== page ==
This tremendous love which G-d feels for every Jew, regardless of his deeds, indicates just how important it is for us to love our fellow Jew and to always judge others favorably, for each of us is G-d's special treasure.
Adapted from a talk of the Lubavitcher Rebbe, Sefer Hitvaaduyot 5750, Vol. 2
by Daniel Smajovits
After a long week of work or school, most people spend Friday afternoons lounging and preparing for the weekend.
Yet, for a select few, although the studying ends, in the hours before the Sabbath - their work begins.
Like clockwork, the Friday Boys stroll in. Never in a dull mood or with a sad story to tell, they're always ready to perform a lightning quick Tefillin session, discuss the weekly Parsha (Torah portion), or have a short, yet enlightening conversation.
For three years, Berry Nash has made the Montreal Jewish Magazine one of his various stops along his pre-Shabbat route. At only 19-years-old, the native New Yorker and recent Yeshiva graduate, explained that the Friday afternoon tradition that he and his fellow students partake in is not a requirement but something they do just to help other Jews perform mitzvoth (commandments).
"[The tradition started] before the Six Day War when the Rebbe [Menachem Mendel Schneerson] began a campaign that we should encourage people to put on Tefillin [to help the war effort]. Before that, the Lubavitch Movement was always encouraging people to become closer to the religion, but never in this fashion," he said. "If you see a person on the streets, you would ask him if he would like to put on Tefillin. [We call it] a mitzvah on the spot."
More than 40 years later, Yeshiva students around the world continue the Rebbe's directive. However, instead of fitting it into their study schedule, those who choose to walk the streets and perform mitzvoth must forgo some of their free time, which for these students, is rare.
"The Rebbe explained that he did not want them to do it during school, but during your own time," said Nash. "A typical day runs from 7:30 am to 9:30 pm and ends after Ma'ariv (evening services). It's a full day with breaks for breakfast, lunch, and supper. Once we pray Ma'ariv, we then have our time to get some rest. On Friday, we take our free time [before Shabbat] to do favors for others because the Rebbe asked us to. The whole Yeshiva goes out."
Yet, even with their wholesome intentions, Nash and his peers still run into those who think they are insincere, and are thus sometimes ignored. "Some people think we are coming for money or for other reasons. We're just here to help another Jew," he said. "We're students, we do not have a family to support, there is no other reason we're going for, besides to help."
"Our true goal is to bring Mashiach. We can do that by us doing a mitzvah and encouraging others to do mitzvoth," he added. "[Every day] tens of thousands of Tefillin are put on because of the Rebbe's directive." Even though his efforts allow him to meet new people each week, for the most part, Nash always tries to frequent a route of offices and other places known to be Jewish. As a result, he hopes that through time, his presence, or that of his peers, is not only recognized, but truly accepted.
"We're familiar with people because in the beginning, somebody went knocking on doors asking who was Jewish," he said. "People that aren't, we understand them. Why would anybody open the door to us? They see a man with a hat; they think we're here for money, but people who get to know us and know what we're here for, they thank us and encourage us, and it really boosts us up."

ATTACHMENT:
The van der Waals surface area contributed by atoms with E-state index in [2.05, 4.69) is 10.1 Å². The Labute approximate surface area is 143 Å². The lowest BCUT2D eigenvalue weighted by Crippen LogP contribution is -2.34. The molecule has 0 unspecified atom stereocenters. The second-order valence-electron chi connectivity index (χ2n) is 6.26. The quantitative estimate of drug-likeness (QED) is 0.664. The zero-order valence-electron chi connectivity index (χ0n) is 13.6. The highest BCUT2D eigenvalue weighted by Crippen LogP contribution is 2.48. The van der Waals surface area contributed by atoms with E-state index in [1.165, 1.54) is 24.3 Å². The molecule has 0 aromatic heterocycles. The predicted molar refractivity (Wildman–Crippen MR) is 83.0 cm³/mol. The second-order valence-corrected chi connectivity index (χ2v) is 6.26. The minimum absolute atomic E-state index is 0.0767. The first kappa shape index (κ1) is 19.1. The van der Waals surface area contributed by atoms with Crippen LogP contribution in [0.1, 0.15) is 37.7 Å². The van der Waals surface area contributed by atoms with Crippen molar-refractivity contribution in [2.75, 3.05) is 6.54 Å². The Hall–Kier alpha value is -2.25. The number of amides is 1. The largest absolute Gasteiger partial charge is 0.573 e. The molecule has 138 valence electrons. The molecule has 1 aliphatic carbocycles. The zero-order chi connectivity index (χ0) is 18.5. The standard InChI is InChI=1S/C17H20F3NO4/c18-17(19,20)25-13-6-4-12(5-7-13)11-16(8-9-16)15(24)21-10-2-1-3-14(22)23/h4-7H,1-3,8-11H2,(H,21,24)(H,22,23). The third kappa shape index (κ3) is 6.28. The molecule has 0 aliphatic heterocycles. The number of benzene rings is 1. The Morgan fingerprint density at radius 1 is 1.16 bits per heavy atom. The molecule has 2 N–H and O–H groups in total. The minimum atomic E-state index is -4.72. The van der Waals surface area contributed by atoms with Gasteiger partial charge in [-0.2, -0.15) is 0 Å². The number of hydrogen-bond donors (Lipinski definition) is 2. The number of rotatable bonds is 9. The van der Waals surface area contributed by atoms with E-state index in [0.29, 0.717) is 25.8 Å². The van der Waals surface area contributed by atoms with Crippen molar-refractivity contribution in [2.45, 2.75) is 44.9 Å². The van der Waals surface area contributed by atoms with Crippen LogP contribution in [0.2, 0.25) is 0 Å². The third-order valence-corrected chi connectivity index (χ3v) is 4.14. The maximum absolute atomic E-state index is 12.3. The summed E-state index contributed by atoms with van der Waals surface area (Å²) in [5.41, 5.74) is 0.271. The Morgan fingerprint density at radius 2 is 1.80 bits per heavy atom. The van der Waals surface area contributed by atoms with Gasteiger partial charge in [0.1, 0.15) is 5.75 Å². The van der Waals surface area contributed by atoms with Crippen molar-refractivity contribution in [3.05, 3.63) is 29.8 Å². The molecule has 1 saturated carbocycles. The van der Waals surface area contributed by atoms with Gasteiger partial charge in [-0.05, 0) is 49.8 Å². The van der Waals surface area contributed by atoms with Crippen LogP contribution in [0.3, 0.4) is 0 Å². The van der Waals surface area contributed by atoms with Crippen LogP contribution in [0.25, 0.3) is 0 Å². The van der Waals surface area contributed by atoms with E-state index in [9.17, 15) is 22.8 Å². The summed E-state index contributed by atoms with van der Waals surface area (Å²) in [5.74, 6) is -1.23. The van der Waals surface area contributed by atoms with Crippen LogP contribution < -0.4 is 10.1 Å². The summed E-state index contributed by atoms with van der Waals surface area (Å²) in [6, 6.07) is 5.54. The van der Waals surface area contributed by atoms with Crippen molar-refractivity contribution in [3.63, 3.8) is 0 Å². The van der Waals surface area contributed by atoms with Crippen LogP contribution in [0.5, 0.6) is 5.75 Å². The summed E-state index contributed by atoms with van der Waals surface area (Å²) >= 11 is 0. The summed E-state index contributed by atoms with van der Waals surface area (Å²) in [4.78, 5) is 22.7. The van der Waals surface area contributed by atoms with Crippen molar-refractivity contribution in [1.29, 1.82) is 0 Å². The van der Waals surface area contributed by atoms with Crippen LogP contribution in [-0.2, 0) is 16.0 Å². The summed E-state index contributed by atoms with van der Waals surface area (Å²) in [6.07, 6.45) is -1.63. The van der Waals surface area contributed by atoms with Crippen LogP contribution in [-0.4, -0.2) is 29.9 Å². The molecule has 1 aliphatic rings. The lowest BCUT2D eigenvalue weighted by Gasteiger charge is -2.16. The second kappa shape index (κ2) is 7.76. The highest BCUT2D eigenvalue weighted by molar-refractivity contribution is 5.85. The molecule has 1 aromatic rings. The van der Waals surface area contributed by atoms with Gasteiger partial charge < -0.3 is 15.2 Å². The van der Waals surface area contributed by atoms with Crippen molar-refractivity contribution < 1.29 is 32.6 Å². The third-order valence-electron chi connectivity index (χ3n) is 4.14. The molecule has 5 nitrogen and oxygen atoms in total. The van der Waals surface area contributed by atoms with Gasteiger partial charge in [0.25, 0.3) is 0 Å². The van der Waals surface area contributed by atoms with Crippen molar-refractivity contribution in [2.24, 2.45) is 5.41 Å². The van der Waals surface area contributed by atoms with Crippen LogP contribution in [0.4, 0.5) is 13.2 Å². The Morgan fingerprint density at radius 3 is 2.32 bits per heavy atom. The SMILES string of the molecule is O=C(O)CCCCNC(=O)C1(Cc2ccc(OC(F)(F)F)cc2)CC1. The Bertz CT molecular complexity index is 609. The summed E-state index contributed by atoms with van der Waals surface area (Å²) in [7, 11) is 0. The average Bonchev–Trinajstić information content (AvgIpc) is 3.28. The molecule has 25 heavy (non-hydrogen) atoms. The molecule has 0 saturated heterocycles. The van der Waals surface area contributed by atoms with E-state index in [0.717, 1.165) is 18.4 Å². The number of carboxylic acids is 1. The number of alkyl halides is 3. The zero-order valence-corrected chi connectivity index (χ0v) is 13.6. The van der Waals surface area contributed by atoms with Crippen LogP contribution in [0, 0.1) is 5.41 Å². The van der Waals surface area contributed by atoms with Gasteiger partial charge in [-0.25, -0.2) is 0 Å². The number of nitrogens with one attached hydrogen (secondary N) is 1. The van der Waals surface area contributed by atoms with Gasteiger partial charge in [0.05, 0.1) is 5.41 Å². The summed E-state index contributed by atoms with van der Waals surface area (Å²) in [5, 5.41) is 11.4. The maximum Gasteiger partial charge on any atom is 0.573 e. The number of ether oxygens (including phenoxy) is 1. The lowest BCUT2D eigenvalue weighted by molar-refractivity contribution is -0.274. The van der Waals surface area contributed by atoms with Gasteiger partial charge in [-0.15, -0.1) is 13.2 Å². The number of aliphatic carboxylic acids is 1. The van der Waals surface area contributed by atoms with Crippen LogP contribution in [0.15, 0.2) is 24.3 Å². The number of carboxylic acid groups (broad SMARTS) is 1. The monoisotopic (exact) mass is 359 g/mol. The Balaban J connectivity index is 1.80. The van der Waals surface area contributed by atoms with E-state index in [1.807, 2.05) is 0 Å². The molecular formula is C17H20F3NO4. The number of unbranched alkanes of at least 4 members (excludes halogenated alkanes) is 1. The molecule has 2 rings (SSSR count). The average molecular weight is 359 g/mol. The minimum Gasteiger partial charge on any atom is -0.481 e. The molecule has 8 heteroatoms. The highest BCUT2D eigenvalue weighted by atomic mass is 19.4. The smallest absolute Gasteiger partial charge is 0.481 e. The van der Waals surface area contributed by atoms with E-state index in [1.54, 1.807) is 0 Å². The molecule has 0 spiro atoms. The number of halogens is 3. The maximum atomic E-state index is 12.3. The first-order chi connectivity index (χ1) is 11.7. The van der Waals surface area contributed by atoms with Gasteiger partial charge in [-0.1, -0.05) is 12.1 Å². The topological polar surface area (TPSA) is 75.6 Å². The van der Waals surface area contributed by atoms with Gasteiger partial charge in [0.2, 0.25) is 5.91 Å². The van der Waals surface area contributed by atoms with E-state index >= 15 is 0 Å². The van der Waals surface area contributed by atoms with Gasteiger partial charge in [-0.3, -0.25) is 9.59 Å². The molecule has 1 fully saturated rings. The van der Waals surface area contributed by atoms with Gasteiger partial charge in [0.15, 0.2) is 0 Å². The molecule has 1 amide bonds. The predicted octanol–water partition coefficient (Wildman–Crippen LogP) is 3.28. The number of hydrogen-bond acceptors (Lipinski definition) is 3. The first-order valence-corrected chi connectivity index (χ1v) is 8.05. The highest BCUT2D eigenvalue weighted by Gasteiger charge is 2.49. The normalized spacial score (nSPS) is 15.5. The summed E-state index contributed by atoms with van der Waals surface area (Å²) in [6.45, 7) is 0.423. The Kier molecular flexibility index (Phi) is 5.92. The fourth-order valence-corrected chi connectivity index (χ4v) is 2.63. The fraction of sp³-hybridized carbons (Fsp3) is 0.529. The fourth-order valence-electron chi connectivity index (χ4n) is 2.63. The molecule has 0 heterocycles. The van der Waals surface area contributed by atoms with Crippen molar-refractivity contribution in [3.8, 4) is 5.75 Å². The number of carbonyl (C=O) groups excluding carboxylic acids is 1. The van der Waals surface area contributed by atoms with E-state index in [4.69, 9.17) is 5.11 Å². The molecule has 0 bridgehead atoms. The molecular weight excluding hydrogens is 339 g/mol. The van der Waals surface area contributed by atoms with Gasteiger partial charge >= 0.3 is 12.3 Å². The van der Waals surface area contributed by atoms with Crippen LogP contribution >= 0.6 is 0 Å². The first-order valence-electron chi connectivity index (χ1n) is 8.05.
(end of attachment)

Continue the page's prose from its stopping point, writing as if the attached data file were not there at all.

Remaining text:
In fact, Nash's first real taste of the community was indeed a sour one. In the midst of a summer which he spent at Ste-Agathe, he came into Montreal to receive treatment for an infection. Before Shabbat, he decided to venture out and see what the community had to offer, and at first glance, was not welcomed with open arms.
"My friends went to Pizza Pita, and I wasn't interested, so I walked around the block and I saw a man walk into his house. This was on a religious street, but he didn't have a beard or a Kippah, so I thought I would try and approach him," said Nash.
"I asked him if he puts on Tefillin, and he started saying how I'm ridiculous for believing in G-d. After talking to him for 15 minutes, he agreed to put on Tefillin, but on the condition that I do not come back to him again for Tefillin. [Since then] I came back to him again, but without Tefillin. He was over 70 years old and had not put on Tefillin since his Bar Mitzvah."
It was this persistence coupled with understanding which guided Nash through his time in Montreal, and now, like any graduate, Nash must move on to another stage of his life and leave his fond memories behind.
However, even with his departure, for those on Parι Street who are used to his warm presence, there is no need to worry. His successors are already equipped with all the necessary tools so that come Friday afternoon, Tefillin will be put on, stories will be told and new relationships will be forged.
Because like clockwork, another school year for the Friday Boys has just begun.
Reprinted with permission of the Montreal Jewish Magazine
Rabbi Chaim and Kaila Danzinger have just moved to Rostov, Russia, where they are involved in the Chabad programs that serve the the Jewish community numbering over 10,000.
Rabbi and Mrs. Yossi Goldstein have moved to Yiwu, China, to serve as permanent directors of the Chabad House that was established there last year. Rabbi Yishayahu and Shira Rose are establishing a new Chabad House serving the students and faculty at the University of Toronto. Rabbi Akiva and Taiby Camissar have arrived in Geneva, Switzerland, to enhance the Chabad work that is already taking place in that city. Rabbi Eliyahu Yisrael and Nava Tehila Maman are the new emissaries of the Rebbe in the northeastern port city of Recife, Brazil.